Governor Gina Raimondo is vetoing a bill dealing with auto insurance. The legislation would have allowed for an insurer who declares a vehicle a total loss instead of paying for repairs to be found liable for three times the amount of damages. The bill had support from the auto-body industry, but opposition from the insurance industry,
Legislative leaders are responding to Governor Gina Raimondo's comments about the nearly ten-billion-dollar 2020 fiscal year state budget that she signed on Friday. The governor says the budget passed by the General Assembly restricts the ability to grow the economy and puts the state's progress at risk. Senate President Dominick Ruggerio and House Speaker Nicholas Mattiello say it's a pro-business, pro-education budget. They say it properly funds essential services while respecting how much can be asked of taxpayers.
Providence Restaurant Weeks began yesterday and runs through July 20th. Nearly one-hundred restaurants in Providence, its suburbs and in nearby Massachusetts are taking part. Fixed price lunches, dinners and two-for-one specials are being offered. Details are available online at goprovidence.com.
A longtime women's clothing store in Providence is closing. Dorothy Williams has been located in Wayland Square on the East Side for more than 50 years. The web site GoLocalProv.com reports that "Store closing, everything must go" posters were placed in the boutique's windows over the weekend.
The Rolling Stones played a show at Gillette Stadium last night. It was originally scheduled for last month. Singer Mick Jagger had emergency heart surgery, causing many dates of the No Filter Tour to be rescheduled.
A historic preservation project is beginning in the House and Senate chambers of the State House. The two-and-a-half-million-dollar project, which is to be finished by the beginning of the next legislative session in January, is intended to restore the chambers as closely as possible to their original appearance at the beginning of the 20th century. It also aims to improve handicap access and bring the chambers up to code.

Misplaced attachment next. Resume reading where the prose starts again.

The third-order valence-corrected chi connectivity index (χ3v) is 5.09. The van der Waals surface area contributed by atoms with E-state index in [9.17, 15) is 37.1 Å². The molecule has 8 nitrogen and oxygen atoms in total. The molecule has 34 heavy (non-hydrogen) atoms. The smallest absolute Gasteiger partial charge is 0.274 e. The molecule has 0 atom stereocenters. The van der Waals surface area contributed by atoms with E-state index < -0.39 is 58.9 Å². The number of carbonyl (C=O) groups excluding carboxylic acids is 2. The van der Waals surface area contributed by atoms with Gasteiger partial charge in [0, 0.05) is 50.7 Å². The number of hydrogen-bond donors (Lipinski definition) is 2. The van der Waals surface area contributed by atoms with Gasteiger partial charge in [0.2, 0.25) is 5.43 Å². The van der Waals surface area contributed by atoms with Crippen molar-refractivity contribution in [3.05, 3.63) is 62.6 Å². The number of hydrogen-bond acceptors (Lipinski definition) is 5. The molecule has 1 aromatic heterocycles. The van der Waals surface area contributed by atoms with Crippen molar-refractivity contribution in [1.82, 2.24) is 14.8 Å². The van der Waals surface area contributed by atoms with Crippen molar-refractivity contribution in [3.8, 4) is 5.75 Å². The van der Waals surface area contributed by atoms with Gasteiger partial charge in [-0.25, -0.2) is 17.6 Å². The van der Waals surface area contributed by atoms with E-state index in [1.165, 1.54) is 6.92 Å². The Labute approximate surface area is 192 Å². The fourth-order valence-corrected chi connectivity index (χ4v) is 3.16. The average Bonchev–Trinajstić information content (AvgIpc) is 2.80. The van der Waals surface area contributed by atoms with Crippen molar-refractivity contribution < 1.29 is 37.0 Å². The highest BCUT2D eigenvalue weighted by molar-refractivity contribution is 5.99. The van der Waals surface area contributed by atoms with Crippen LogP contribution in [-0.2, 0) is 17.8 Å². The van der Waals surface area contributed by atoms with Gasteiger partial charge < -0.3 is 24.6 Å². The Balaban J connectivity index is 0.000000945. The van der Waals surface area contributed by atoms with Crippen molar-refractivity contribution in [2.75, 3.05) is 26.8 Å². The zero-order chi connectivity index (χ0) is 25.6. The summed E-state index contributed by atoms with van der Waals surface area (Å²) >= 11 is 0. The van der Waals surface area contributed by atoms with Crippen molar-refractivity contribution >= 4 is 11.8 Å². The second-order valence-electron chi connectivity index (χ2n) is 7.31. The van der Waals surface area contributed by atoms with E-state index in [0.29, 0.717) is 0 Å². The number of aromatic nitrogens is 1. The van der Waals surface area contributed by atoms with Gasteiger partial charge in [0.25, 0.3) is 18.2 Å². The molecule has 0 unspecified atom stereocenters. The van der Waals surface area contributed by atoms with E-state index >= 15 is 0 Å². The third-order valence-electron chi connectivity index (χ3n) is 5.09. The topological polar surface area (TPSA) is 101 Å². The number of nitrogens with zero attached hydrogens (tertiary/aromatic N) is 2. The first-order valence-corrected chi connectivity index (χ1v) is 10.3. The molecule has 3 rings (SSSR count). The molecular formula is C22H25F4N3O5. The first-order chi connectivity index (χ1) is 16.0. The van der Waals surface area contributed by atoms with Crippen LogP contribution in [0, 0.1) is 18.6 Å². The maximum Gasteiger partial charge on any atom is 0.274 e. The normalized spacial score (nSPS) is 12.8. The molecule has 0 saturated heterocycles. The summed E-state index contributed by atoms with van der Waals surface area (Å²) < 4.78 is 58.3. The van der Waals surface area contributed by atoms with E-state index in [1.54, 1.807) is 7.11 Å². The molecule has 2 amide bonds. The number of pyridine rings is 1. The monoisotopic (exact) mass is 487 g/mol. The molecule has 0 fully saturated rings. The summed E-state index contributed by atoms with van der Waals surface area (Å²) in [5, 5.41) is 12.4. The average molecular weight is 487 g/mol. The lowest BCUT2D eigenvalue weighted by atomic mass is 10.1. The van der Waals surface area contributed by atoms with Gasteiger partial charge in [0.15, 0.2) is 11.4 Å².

A protest was held this weekend at the South County beach where a man was recently arrested for trespassing. Scott Keeley and others pointed out that the state constitution guarantees access to the shore when they demonstrated at Charlestown Beach on Saturday, where Keeley, a resident of the town, was arrested for gathering seaweed last month. The charge against him was dropped.
A small plane made an emergency landing in South Kingstown on Saturday. The aircraft, which was towing advertising banners, took some damage but landed safely on the front lawn of a residence. There were no injuries. The pilot, Willord Burke of Springfield, Massachusetts, was trying to fly to Westerly State Airport but apparently ran into dense fog. The Federal Aviation Administration is investigating.
Despite some of her priorities being cut, Governor Gina Raimondo signed the nearly ten-billion-dollar 2020 fiscal year state budget on Friday. She says several of her priorities were included in the budget and will help keep Rhode Island on the path to economic recovery. However, Raimondo says in other important ways, the budget passed by the General Assembly restricts the ability to grow the economy and puts the state's progress at risk.
There are celebrations in North Kingstown which have nothing to do with traditional Fourth of July festivities. The Rhode Island National Guard announced over 100 members of the 143rd Airlift Wing are returning to Quonset Air National Guard base today and tomorrow. The airmen have been a part of Operation Freedom's Sentinel and the ongoing war against terrorism.